After a decade of startling change, Seattle faces decisions that will determine our identity, and our destiny. Between 2008 and 2017, Seattle added more than 100,000 people — a staggering pace for a city of this geographical size.
TEN YEARS AGO, attorney Kyle Karinen moved to Seattle from suburban Detroit by way of Montana, Wenatchee and Tacoma.
Looking back, his impressions of the city are “overwhelmingly positive.”
He says, “The quality of life, the physical beauty of the area, the culture and arts, and the vibrancy of the regional economy are fantastic. I think everyone’s perception of where they live is somewhat colored by where else they have lived, and when.
“So, by comparison, Missoula was too small for what I wanted to do professionally … Wenatchee was not a great fit outside of work, and Detroit has no mountains and is much less diverse culturally. By comparison, Seattle is just a wonderful fit.”
He’s not the only one who thinks that. Between 2008 and 2017, Seattle added more than 100,000 people. For a Sun Belt metropolis, this is an average pace. For Seattle, with fewer than 84 square miles, the growth was staggering.
Comparisons can be found only in the 1890s and the first decade of the 20th century. In the former, Seattle almost doubled in population. Between 1900 and 1910, it grew from about 80,600, to more than 237,000.
The past decade also saw Seattle and the Puget Sound region solidify its place as one of the most economically potent spots in North America, with headquarters of two of the five Big Tech giants and a varied set of other assets. A diverse world city facing Asia for the Asian Century.
To be sure, not everyone is happy about it. This transformative period also saw housing grow more expensive, and traffic increase. The number of people panhandling on city streets or living in makeshift camps also increased. Collegial “Seattle nice” politics was replaced by a hard-left City Council where crowds of “activists” sometimes shout down other-thinking people who try to speak. A scandal forced out the mayor.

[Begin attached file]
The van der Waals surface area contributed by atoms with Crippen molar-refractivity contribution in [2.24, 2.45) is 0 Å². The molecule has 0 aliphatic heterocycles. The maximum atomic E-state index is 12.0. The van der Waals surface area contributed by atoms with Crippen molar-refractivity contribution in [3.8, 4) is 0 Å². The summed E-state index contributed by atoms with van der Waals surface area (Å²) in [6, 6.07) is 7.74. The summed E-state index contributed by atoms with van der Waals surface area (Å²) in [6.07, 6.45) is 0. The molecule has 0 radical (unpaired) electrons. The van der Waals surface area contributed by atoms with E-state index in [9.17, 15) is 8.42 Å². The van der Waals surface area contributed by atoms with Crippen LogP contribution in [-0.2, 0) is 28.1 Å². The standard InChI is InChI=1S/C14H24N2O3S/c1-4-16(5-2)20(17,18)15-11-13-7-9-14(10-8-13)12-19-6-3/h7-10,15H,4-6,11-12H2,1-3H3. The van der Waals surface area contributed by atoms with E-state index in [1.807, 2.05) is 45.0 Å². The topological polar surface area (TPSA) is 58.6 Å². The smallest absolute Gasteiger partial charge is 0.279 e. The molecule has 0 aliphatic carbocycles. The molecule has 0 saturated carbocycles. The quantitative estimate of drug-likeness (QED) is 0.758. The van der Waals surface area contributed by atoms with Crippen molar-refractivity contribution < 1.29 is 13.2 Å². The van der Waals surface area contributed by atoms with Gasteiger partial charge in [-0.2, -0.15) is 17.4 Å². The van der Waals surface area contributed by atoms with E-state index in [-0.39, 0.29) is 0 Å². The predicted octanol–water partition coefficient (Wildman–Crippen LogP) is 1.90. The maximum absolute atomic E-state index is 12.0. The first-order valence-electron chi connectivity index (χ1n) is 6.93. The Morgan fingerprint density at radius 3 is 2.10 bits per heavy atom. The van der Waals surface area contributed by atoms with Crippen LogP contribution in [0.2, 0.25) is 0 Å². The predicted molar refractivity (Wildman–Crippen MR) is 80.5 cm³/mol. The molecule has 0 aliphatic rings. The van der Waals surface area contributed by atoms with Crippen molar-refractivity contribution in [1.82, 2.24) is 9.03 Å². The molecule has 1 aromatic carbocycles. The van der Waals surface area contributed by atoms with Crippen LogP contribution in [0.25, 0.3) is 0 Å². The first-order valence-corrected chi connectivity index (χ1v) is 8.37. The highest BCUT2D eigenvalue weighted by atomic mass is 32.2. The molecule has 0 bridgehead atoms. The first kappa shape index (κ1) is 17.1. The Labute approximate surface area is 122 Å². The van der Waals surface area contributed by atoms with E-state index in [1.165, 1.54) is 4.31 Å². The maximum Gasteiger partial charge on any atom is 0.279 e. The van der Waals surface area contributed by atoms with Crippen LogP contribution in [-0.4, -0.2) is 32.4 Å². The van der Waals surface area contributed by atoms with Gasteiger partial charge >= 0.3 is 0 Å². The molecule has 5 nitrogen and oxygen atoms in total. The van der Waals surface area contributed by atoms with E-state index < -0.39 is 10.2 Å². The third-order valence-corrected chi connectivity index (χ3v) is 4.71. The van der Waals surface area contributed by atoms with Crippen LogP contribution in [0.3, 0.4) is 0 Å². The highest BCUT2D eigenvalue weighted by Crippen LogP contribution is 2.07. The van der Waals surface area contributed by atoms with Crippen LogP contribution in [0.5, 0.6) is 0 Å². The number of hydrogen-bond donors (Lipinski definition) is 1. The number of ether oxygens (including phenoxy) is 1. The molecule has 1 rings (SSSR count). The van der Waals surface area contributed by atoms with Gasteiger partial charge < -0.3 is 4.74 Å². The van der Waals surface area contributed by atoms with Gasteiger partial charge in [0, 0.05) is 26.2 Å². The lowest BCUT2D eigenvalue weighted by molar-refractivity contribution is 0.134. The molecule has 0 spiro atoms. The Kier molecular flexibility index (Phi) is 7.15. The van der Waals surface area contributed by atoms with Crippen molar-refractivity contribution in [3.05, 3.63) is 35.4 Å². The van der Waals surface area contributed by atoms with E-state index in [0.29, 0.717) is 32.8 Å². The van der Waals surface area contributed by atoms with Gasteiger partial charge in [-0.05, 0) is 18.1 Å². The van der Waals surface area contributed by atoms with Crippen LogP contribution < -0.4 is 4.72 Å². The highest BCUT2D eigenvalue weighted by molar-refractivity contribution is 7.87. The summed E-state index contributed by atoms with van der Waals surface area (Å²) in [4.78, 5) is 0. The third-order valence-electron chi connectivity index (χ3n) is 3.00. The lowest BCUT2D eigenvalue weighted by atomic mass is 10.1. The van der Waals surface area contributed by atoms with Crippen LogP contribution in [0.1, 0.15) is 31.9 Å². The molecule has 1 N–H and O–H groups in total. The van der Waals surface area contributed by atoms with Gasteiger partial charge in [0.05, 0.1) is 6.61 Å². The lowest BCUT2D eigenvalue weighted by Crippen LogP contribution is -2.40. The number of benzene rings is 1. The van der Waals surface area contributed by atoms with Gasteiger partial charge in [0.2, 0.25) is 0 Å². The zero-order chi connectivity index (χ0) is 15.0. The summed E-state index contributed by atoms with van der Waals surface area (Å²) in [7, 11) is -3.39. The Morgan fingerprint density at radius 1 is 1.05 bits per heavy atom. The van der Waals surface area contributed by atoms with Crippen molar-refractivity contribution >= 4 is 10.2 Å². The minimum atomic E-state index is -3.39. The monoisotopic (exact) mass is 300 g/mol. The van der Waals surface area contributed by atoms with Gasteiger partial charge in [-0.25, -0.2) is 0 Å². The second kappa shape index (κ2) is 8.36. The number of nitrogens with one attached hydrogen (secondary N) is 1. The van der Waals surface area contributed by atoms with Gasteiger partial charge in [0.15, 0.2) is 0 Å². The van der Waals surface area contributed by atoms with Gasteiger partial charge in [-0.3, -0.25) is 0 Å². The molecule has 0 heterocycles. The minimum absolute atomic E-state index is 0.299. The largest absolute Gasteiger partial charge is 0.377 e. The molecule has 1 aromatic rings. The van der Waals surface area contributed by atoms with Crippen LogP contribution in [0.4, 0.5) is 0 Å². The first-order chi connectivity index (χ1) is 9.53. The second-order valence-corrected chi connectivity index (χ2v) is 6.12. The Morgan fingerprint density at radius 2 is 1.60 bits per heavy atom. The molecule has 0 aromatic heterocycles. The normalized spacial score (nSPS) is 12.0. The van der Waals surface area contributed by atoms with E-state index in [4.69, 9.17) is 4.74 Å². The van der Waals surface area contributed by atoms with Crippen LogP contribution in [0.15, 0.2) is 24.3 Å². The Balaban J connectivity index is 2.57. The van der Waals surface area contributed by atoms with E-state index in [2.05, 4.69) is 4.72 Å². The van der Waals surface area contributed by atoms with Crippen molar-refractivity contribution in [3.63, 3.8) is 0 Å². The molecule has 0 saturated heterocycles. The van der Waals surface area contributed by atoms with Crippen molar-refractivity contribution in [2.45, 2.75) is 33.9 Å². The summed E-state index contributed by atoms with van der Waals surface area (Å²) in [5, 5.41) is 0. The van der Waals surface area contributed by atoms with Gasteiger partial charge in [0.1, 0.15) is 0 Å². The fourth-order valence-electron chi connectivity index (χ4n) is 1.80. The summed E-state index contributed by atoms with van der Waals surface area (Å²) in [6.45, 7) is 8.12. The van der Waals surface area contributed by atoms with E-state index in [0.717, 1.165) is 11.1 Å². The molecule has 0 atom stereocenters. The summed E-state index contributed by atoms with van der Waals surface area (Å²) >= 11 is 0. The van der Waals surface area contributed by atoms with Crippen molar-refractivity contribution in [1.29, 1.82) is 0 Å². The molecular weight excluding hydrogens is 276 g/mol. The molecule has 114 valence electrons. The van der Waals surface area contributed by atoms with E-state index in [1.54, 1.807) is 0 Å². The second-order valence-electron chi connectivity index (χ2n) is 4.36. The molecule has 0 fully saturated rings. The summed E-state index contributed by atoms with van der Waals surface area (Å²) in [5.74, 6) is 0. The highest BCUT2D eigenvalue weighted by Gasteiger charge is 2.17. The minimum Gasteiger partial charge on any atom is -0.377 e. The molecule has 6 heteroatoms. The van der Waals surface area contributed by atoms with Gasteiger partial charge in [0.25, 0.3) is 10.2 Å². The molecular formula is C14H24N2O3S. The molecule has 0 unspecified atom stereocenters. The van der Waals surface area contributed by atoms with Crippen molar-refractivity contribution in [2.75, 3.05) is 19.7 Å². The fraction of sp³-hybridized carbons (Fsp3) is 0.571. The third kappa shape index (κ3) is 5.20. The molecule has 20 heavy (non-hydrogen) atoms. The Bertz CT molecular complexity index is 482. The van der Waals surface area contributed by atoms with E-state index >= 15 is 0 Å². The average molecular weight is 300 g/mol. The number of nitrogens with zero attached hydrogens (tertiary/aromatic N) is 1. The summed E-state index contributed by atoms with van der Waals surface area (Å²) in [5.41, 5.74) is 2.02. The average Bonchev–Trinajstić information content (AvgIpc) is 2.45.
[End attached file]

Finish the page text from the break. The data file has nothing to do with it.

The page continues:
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Longtime resident Connie De Roy says, “I have lived in Seattle for 63 years and have renounced this city as the home of my heart, even though I still live here. It’s a different place. I loved the Seattle I grew up in. It was a fun and special place back then.”
By most measures, it still is — this is one reason people keep moving here. But it’s much changed from 10 years ago.
What’s arresting is to contemplate how differently things turned out from what seemed possible, even likely, back then.
MORE THAN A year’s worth of damage control after the popping of the subprime mortgage bubble — months of reassurance that all was under control, too — lifted like a malign fog in 2008 to reveal a much larger, more-dangerous crossroad.
The world financial system faced its worst emergency since the edge of the Great Depression. By the fall, we were at the abyss.
Only the steady hands of the Federal Reserve and the Bush and Obama administrations, as well as the ghost of FDR’s many Depression-era protections, averted the worst. Even so, Seattle lost one of its most important institutions, Washington Mutual, which became the biggest banking failure in American history.
The recession arrived later here than most places, but when it hit, more than WaMu was affected. Mainstay companies such as Microsoft laid off workers. By January 2010, Washington’s unemployment rate hit 10.4 percent, higher than the national recessionary peak of 10 percent in October 2009.